First things first: The Way Back is not just a cocktail bar. Coming here and failing to try something from the menu of innovative dishes, all prepared in a food-truck kitchen, is to miss out on at least half of what this establishment has to offer. But you'll be forgiven if you didn't know that, because the food, formidable as it is, has been overshadowed by the Way Back's bar — a very glorious bar. Built with the same seasonal ethos as the kitchen, steeled by the bartending chops of the owners and staff, and dashed with considerable whimsy, the cocktail list veers wildly through smart variations on classics, utterly unusual concoctions and drinks that are just plain fun (frozen banana daiquiri, anyone?). Don't see anything you like? The bar will tailor a drink just for you, an enticing prospect when you're in the hands of this capable crew. And if you're not a spirits hound, the wine list is nothing to sneeze at, either.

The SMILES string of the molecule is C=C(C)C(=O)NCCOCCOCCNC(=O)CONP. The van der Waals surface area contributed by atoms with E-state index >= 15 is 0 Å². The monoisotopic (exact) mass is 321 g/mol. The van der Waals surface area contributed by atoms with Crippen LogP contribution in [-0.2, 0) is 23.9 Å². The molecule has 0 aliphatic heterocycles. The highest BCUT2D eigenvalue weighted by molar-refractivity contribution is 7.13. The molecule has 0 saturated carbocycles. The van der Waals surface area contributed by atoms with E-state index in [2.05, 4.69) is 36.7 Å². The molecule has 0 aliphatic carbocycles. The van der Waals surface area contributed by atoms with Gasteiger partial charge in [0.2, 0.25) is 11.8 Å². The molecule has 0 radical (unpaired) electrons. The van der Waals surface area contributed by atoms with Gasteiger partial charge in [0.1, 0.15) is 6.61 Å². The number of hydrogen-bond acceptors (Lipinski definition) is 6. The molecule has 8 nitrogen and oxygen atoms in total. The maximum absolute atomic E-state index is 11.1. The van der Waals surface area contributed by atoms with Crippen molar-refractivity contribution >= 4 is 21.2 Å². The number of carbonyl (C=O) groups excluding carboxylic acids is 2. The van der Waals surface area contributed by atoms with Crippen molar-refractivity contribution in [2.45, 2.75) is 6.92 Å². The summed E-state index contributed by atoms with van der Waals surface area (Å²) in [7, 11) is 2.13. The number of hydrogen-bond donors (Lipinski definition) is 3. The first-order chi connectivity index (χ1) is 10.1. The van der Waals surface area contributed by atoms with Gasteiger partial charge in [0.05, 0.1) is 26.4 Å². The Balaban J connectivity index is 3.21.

Readers' Choice: Nocturne

Evan Semón

Grab a bar stool at the Englewood Grand and you'll immediately think we put this bare-bones but still inviting watering hole in the wrong category. "There's no way this place is new," you'll think. But after only a year in business, the Grand has made itself at home in downtown Englewood. You'll find no long-winded menus, no fussy small plates, no chemist's closet of beakers and dropper bottles to confound you. Owners Phil and Erika Zierke have built just a bar — a great bar — that welcomes all comers from the neighborhood and beyond. Phil (he's the one in the leather cowboy hat) can certainly impress with something shaken or stirred, or you can stick with a few locally made brews, a whiskey neat or a simple mixed drink — the kind that doesn't have a name. If you need anything else to keep you entertained, stick around for occasional bands, some guest grub or even a pillow fight.